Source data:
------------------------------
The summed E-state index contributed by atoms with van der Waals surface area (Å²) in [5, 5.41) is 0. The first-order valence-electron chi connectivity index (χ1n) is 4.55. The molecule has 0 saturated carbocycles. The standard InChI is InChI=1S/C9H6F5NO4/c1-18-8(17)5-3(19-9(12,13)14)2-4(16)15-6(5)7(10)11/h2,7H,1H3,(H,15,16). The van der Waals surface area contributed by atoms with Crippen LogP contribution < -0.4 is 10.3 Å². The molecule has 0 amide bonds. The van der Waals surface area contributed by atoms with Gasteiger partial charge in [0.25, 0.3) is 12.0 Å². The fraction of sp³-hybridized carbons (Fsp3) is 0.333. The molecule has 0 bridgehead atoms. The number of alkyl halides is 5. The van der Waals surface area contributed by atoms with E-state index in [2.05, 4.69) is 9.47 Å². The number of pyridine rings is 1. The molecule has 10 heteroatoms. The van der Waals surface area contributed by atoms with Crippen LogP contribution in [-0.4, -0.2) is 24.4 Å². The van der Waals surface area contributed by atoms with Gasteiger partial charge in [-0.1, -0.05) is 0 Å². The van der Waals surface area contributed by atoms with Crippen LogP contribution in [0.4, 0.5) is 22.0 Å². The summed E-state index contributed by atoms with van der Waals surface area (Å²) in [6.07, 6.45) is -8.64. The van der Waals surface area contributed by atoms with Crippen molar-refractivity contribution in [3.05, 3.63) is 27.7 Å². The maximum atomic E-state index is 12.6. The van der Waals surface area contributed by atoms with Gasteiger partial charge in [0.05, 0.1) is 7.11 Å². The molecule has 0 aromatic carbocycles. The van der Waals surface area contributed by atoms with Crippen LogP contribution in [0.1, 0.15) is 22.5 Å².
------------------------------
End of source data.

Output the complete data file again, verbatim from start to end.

The summed E-state index contributed by atoms with van der Waals surface area (Å²) in [5, 5.41) is 0. The first-order valence-electron chi connectivity index (χ1n) is 4.55. The molecule has 0 saturated carbocycles. The standard InChI is InChI=1S/C9H6F5NO4/c1-18-8(17)5-3(19-9(12,13)14)2-4(16)15-6(5)7(10)11/h2,7H,1H3,(H,15,16). The van der Waals surface area contributed by atoms with Crippen LogP contribution < -0.4 is 10.3 Å². The molecule has 0 amide bonds. The van der Waals surface area contributed by atoms with Gasteiger partial charge in [0.25, 0.3) is 12.0 Å². The fraction of sp³-hybridized carbons (Fsp3) is 0.333. The molecule has 0 bridgehead atoms. The number of alkyl halides is 5. The van der Waals surface area contributed by atoms with E-state index in [2.05, 4.69) is 9.47 Å². The number of pyridine rings is 1. The molecule has 10 heteroatoms. The van der Waals surface area contributed by atoms with Crippen LogP contribution in [-0.4, -0.2) is 24.4 Å². The van der Waals surface area contributed by atoms with Gasteiger partial charge in [-0.1, -0.05) is 0 Å². The van der Waals surface area contributed by atoms with Crippen LogP contribution in [0.4, 0.5) is 22.0 Å². The summed E-state index contributed by atoms with van der Waals surface area (Å²) in [6.07, 6.45) is -8.64. The van der Waals surface area contributed by atoms with Crippen molar-refractivity contribution in [3.05, 3.63) is 27.7 Å². The maximum atomic E-state index is 12.6. The van der Waals surface area contributed by atoms with Gasteiger partial charge in [0.05, 0.1) is 7.11 Å². The molecule has 0 aromatic carbocycles. The van der Waals surface area contributed by atoms with Crippen LogP contribution in [0.1, 0.15) is 22.5 Å².